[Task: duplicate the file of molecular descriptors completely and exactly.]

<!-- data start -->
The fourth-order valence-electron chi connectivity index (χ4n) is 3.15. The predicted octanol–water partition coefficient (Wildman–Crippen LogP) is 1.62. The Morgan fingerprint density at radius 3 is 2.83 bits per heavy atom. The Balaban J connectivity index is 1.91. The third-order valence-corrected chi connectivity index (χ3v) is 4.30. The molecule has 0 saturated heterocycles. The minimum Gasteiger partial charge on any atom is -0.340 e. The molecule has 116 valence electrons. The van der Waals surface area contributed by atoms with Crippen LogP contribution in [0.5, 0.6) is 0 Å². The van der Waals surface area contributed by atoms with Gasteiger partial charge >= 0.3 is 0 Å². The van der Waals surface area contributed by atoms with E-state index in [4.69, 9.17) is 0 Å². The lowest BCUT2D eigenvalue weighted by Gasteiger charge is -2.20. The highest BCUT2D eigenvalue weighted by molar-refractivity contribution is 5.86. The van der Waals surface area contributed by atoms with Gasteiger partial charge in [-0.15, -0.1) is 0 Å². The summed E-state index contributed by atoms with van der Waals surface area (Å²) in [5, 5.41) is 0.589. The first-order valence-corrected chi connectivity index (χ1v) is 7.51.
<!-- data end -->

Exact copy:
The fourth-order valence-electron chi connectivity index (χ4n) is 3.15. The predicted octanol–water partition coefficient (Wildman–Crippen LogP) is 1.62. The Morgan fingerprint density at radius 3 is 2.83 bits per heavy atom. The Balaban J connectivity index is 1.91. The third-order valence-corrected chi connectivity index (χ3v) is 4.30. The molecule has 0 saturated heterocycles. The minimum Gasteiger partial charge on any atom is -0.340 e. The molecule has 116 valence electrons. The van der Waals surface area contributed by atoms with Crippen LogP contribution in [0.5, 0.6) is 0 Å². The van der Waals surface area contributed by atoms with Gasteiger partial charge >= 0.3 is 0 Å². The van der Waals surface area contributed by atoms with E-state index in [4.69, 9.17) is 0 Å². The lowest BCUT2D eigenvalue weighted by Gasteiger charge is -2.20. The highest BCUT2D eigenvalue weighted by molar-refractivity contribution is 5.86. The van der Waals surface area contributed by atoms with Gasteiger partial charge in [-0.15, -0.1) is 0 Å². The summed E-state index contributed by atoms with van der Waals surface area (Å²) in [5, 5.41) is 0.589. The first-order valence-corrected chi connectivity index (χ1v) is 7.51.